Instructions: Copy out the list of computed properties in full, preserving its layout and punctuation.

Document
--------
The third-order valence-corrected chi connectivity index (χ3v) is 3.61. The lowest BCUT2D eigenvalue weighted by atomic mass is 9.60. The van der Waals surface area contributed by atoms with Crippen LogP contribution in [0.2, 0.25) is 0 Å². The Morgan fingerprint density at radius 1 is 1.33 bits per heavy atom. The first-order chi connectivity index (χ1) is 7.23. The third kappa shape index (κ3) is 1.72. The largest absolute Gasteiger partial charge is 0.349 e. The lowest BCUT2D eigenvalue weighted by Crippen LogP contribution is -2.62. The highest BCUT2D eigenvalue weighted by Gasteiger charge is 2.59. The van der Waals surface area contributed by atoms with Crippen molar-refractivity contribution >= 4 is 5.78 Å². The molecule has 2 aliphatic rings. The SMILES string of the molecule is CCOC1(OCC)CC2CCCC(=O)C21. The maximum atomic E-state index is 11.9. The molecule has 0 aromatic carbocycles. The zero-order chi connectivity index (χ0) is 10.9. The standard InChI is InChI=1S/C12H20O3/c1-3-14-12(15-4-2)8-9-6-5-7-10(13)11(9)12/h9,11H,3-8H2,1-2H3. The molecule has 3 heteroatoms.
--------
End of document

The third-order valence-corrected chi connectivity index (χ3v) is 3.61. The lowest BCUT2D eigenvalue weighted by atomic mass is 9.60. The van der Waals surface area contributed by atoms with Crippen LogP contribution in [0.2, 0.25) is 0 Å². The Morgan fingerprint density at radius 1 is 1.33 bits per heavy atom. The first-order chi connectivity index (χ1) is 7.23. The third kappa shape index (κ3) is 1.72. The largest absolute Gasteiger partial charge is 0.349 e. The lowest BCUT2D eigenvalue weighted by Crippen LogP contribution is -2.62. The highest BCUT2D eigenvalue weighted by Gasteiger charge is 2.59. The van der Waals surface area contributed by atoms with Crippen molar-refractivity contribution >= 4 is 5.78 Å². The molecule has 2 aliphatic rings. The SMILES string of the molecule is CCOC1(OCC)CC2CCCC(=O)C21. The maximum atomic E-state index is 11.9. The molecule has 0 aromatic carbocycles. The zero-order chi connectivity index (χ0) is 10.9. The standard InChI is InChI=1S/C12H20O3/c1-3-14-12(15-4-2)8-9-6-5-7-10(13)11(9)12/h9,11H,3-8H2,1-2H3. The molecule has 3 heteroatoms.